“He has failed to recognize the human toll here resulting from the government forcing these businesses to close with no compensation to the business owners. They will lose generations of investment [and] their livelihoods will be cut off and for many in long-term lease agreements.”
“Their staffs, many of them highly skilled craftsmen, will join the ranks of the unemployed, unlikely to find work at similar wage levels,” it added. “To be sure, it is the stuff of legacy, just not the legacy any other chief executive would want.”
U.S. manufacturer fur sales hit $531 million last year, reaching a 17-year high, according to the market-research firm Euromonitor International.
But it’s not all fur hats, gloves and coats. Spending on fur by the furniture industry, has risen by roughly 2% annually in recent year as a chair covering and in other soft furnishings. An investigation by National Geographic earlier this month suggested that many people have turned a blind eye to graphic images of animals kept captive in industrial-scale fur farms.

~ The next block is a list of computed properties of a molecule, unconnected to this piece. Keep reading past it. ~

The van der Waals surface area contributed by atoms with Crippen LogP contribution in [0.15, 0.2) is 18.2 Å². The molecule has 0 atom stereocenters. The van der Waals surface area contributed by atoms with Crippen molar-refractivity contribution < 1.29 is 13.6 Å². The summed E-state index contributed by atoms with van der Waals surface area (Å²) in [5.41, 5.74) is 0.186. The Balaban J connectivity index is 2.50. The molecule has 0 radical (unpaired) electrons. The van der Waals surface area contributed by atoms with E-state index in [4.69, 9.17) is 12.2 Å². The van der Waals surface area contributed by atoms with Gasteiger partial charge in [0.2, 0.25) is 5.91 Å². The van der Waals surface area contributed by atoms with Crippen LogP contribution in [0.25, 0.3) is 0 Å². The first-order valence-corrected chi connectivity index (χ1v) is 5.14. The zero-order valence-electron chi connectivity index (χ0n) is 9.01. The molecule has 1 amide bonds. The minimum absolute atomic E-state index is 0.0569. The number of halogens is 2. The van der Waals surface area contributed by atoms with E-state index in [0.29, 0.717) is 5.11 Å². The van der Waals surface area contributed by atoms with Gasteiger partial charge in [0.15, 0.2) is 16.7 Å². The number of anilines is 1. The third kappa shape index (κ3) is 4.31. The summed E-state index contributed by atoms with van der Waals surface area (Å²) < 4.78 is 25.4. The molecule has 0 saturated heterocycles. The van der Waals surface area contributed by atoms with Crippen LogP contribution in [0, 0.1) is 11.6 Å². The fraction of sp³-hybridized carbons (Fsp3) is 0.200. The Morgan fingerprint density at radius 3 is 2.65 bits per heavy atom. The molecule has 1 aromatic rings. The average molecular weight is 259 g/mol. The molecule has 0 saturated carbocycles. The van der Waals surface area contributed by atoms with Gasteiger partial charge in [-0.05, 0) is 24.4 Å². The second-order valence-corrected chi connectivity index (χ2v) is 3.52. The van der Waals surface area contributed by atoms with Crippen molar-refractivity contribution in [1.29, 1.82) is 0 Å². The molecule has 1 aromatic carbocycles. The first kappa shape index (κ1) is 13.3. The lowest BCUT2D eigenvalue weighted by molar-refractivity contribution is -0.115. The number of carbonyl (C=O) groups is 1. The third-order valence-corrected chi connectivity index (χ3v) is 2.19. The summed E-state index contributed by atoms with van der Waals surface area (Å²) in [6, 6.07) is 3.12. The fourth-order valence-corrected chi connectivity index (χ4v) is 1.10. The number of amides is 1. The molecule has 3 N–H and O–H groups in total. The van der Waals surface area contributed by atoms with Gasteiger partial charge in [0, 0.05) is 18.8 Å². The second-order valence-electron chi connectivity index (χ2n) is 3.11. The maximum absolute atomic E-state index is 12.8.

Fur farms dominate the trade, and production has more than doubled since the 1990s, to about 100 million skins last year, mostly mink and some fox,” it found. “Trappers typically add millions of wild beaver, coyote, raccoon, muskrat and other skins. That’s besides untold millions of cattle, lambs, rabbits, ostriches, crocodiles, alligators and caimans harvested for food as well as skins.”
In the U.S, fur is still being used by some of the biggest fashion designers in the world and sold by America’s most exclusive department stores, although it does not come cheap.